Judge clears 7 wrongfully convicted on drug charges between 2002-2008
50 cleared so far in growing scandal involving corrupt ex-Chicago cop
More than a decade ago, Chicago police Sgt. Ronald Watts and his crew “bumrushed” KennethHicksand demanded to know, “Where the drugs at?”
“They tried to figure out how much money I got on me,” Hicks told reporters Friday. “But I had nothing for them.”
Hicks alleges Watt’s crew then pinned a phony drug charge on him in 2007. He was convicted and sentenced to 18 months in prison.
Long released from prison, Hicks watched Friday as a measure of justice took place at the Leighton Criminal Court Building.
With Watts’ credibility shot because of a corruption conviction, Cook County prosecutors moved to throw out Hicks’ conviction as well as those of six others.
That brings the total of those cleared of wrongdoing because of the alleged misconduct of Watts and officers who worked under him to a staggering 50. And that number is likely to continue to rise, said attorney Joshua Tepfer, who represents many of the exonorees.
“It’s an enormous, enormous number,” Tepfer said of the Exoneration Project at the University of Chicago. “It is due to the fact that (Watts) was allowed to run roughshod over this community for a decade.”
All seven people exonerated Friday have completed their sentences. Their drug charges had been brought between 2002 and 2008. One of those cleared was a woman.
The claims of Watts’ accusers follow a familiar pattern — that Watts or officers under his command typically pinned bogus charges on them when they refused to pay him protection money.
In case after case, when Watts’ targets complained — to the Police Department or in court— judges, prosecutors and internal affairs investigators all believed the testimony ofWatts and other officers over their accusers, records show.
“(Watts) just came out of nowhere,” recalled Deon Willis, who had two drug convictions reversed Friday. “If you don’t do what he tells you to do, if you don’t give him what he wants, I mean there’s no way out.”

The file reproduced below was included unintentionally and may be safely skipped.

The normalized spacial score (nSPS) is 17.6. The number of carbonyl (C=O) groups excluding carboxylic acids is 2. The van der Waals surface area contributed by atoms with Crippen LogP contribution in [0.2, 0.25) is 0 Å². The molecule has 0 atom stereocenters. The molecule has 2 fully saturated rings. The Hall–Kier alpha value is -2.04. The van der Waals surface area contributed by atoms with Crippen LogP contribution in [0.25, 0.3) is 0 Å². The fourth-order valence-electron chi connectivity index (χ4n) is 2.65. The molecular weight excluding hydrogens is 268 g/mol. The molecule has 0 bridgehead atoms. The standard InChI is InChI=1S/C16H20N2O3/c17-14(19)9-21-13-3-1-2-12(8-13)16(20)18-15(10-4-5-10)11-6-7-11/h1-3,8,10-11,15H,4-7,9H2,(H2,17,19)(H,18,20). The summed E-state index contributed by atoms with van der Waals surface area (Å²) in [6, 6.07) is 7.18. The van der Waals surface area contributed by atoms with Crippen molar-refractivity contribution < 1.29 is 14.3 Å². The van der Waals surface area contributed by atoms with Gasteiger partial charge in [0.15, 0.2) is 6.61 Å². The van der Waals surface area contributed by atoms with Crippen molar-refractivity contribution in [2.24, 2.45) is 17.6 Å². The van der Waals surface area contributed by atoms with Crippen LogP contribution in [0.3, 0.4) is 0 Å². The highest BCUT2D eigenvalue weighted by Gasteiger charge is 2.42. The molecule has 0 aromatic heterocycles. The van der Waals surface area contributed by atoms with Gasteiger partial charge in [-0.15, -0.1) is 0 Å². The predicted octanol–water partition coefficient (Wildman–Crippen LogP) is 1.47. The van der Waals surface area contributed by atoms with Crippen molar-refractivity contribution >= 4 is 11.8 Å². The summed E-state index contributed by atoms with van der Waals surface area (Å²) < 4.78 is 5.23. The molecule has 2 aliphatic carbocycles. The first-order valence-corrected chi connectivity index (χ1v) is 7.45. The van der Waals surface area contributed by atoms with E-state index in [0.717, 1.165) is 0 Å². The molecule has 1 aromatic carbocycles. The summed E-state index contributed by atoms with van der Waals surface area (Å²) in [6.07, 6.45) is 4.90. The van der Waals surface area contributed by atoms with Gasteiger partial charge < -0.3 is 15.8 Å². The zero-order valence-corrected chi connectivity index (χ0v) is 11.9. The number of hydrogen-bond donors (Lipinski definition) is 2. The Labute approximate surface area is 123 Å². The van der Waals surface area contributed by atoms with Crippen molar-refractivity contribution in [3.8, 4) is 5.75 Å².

The crew had the area around the now-razed Ida B. Wells public housing complex on the South Side on pins and needles, Willis told reporters.
“We had to come out of our hallways, out of our apartments, peekingoutthe doors, making sure they’re not riding up the street,” he said. “It was hard. It was hard, but nowit’s over.”
Last year, the Police Department reassigned 15 officers who worked with Watts over the years to paid desk duty pending an inter- nal investigation that is still underway.
State’s Attorney Kim Foxx’s office — whose review led to the dismissal of the convictions Friday — said it stopped calling as witnesses 10 of the officers, citing concerns about their credibility.
“Where’s the accountability? What’s next? We’ve got 50 (people exonerated) now,” Tepfer told reporters after Friday’s hearing.
The cases highlighted a broken system of police discipline that allegedly protected corrupt officers and punished those who tried to expose the corruption.
Two Chicago police officers who alleged they were blackballed for trying to expose Watts’ corruption years ago won a $2 million settlement in their whistleblower lawsuit.
Despite mounting allegations, Watts continued to operate for years amid a lengthy police internal affairs probe as well as investigationsby the state’s attorney’s office and the FBI, according to court records.
Watts’ nearly decadelong run of corruption ended in 2012 when he and another memberof his team, Officer Kallatt Mohammed, were convicted for shaking down a drug courier who turned out to be an FBI informant.
Watts wound up being sentenced to 22 months in prison.
After his release, Watts moved to Las Vegas, records show. He has made no public comment about the allegations against him. In a recent response in one of the pending lawsuits involving him, Watts invoked his Fifth Amendment right against self-incrimination more than 40 times, court records show.
The scandal— one of the biggest to hit the Chicago Police Department in decades— hascometo symbolize the breakdown of trust between police and the communities they are supposed to serve, particularly high-crime areas populated by African-American and Hispanic residents.
Attorney Joshua Tepfer, left, and Deon Willis, who served prison time on drug charges, speak Friday after convictions against seven people were thrown out.